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Nutritional Concepts Mid-Week Brief
July 24, 2013
Dear Valued Subscriber,

 

We hope you are having a great week!

 

Have a happy, healthy day. Bonnie and Steve Minsky

Why Is a Popular Stevia Product Being Sued?

Bonnie and Steve: Cargill and the Coca Cola Company, the partnership that brought you Truvia, "nature's calorie-free sweetener," is being sued in Hawaii because the plaintiff alleges that Truvia is misleading consumers by marketing it as natural.

 

As we warned you before Truvia ever came to market, the ingredients Reb-A steviol glycosides and bulking agent erythritol are highly processed and synthetic.

 

Cargill describes the process of obtaining stevia leaf extract as similar to making tea, but does not tell the consumer that Cargill then adds ethanol, methanol, or rubbing alcohol in a patented multi-step process. Hence, Reb-A is not the natural crude preparation of stevia, but rather is a highly chemically processed and purified form of stevia leaf extract.

We would actually be okay with Truvia if Reb-A was the only ingredient. Unfortunately, erythritol is the game changer. Cargill manufactures synthetic erythritol in a patented process by first chemically extracting starch from genetically modified corn and then converting the starch to glucose through the biochemical process of enzymatic hydrolysis. The glucose is then fermented utilizing moniliella pollinis, a yeast. Because Truvia is 99% erythritol, it absolutely cannot be considered natural.

 

We do not think the lawsuit has much of a chance because the FDA is so loose with the labeling term "natural." However, we do think lawsuits like these are necessary because they are one of the only ways to bring attention to the fact that food manufacturers consistently try to dupe consumers with creative labeling practices. Marketing Truvia as "nature's calorie-free sweetener" is a prime example. 

 

We feel that Cargill/Coca Cola's Truvia and Pepsi's PureVia have done a major disservice to the stevia industry. Not only have they chemicalized stevia, but have shoved the smaller players, such as our favorite brand, Sweet Leaf, off the shelves with its marketing might and payola practices. If it were not for independent health food stores, we would most likely have only these two brands to choose from.

 

Sobering Study on the Cozy Relationship Between Doctor and Pharma Rep.

Bonnie and Steve: While we are on the topic of doing a disservice to consumers, a first-of-its-kind study published in this month's Journal of the American Board of Family Medicine proves how rampant Big Pharma handouts still are among small physician groups and private practices.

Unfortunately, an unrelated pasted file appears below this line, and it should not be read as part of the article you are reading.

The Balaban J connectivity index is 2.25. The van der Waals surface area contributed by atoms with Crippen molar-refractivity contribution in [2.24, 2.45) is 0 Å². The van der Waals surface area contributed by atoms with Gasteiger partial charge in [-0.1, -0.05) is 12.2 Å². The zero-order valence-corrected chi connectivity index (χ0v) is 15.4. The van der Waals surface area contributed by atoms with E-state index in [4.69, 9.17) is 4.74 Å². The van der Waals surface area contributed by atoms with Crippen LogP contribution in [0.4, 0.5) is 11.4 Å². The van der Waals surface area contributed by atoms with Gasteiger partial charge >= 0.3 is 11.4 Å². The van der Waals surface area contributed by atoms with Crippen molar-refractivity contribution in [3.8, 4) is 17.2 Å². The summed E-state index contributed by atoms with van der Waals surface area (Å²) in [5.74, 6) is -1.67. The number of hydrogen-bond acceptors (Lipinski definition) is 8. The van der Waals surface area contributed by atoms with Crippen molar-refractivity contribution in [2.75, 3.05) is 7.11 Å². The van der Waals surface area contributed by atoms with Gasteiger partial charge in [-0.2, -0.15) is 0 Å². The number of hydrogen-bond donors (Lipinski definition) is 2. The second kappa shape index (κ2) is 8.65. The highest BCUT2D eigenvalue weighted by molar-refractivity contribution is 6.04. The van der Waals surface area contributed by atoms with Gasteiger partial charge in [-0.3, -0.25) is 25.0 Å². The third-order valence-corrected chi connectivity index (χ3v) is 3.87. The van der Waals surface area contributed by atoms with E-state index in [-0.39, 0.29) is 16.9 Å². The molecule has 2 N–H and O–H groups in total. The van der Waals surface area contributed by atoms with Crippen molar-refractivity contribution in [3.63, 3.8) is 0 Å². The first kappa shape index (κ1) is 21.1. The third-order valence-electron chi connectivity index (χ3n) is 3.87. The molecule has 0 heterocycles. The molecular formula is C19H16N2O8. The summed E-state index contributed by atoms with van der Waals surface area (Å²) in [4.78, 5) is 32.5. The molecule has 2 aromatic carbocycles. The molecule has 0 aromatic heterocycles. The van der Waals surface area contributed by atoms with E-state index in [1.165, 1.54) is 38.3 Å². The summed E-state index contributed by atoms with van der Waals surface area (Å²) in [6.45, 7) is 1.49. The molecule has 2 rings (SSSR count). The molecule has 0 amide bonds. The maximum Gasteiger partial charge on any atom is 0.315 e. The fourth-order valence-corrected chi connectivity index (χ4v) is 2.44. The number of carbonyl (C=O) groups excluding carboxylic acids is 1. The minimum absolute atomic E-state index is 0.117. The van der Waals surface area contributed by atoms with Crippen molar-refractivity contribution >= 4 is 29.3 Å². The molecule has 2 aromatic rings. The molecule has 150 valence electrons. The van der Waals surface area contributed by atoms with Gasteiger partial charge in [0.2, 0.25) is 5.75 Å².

The study's authors admit that most doctors who practice outside of academic institutions and see pharmaceutical reps accept drug samples and gifts. Moreover, little guidance exists for practicing physicians wanting transform their practices to pharma-free.

 

The pharmaceutical industry spends between $12 and $57 billion per year on promotional activities. The proportion of primary care physicians with industry relationships remains stubbornly high (84%). As of 2009, pharmaceutical companies employed a sales force of 92,000, or 1 drug representative for every 8 physicians.


The objective of this study was to describe the efforts of a small private practice of 5 physicians and a physician assistant as it embarked on an intentional and carefully considered path to discontinue seeing pharmaceutical representatives and to stop accepting and distributing drug samples.

 

To get an idea of the scope of this issue, during the 6 months immediately preceding the decision to change the pharmaceutical rep policy, it was found that the practice was visited 199 times (an average of 33.17 times per month) by pharmaceutical representatives. Drug companies sponsored 23 in-clinic lunches from February to November, an average of 2.3 lunches per month.

  

The estimated average price per month of the pharma-sampled medicines was $90. Reasonable, less expensive alternatives could be identified for 38 of 46 sampled drugs. At an average of $22 per month, using a less expensive, often generic alternative would save the ultimate payer $70 per therapy per month.  

 

Interviews with staff identified several concerns with going pharma-free. First, staff enjoyed the promotional items that are distributed frequently by drug representatives, such as pads of paper, pens, and mugs. Many of the branded items were taken home by staff members. Second, physicians, staff and their family members personally used samples in the cabinets. Most important, staff enjoyed the opportunity to get together socially for lunch when it was provided for them.

 

Steve: The physician group in this study was eventually able to transform their practice, but not without numerous bumps in the road and major compromises reached. However, many practices do not have the time or resources to seek out the type of assistance provided to this group.

 

Until this unacceptable relationship is a thing of the past, take matters into your own hands. Ask these two questions if applicable.

  • Is there is a generic alternative to the medication you are prescribing?
  • Do you have deals with testing/procedure facilities you refer to? For example, do you get a fee for referring me to the testing facility that performs my MRI? If the answer is yes, then immediately price out two other facilities to see if there is a cheaper alternative.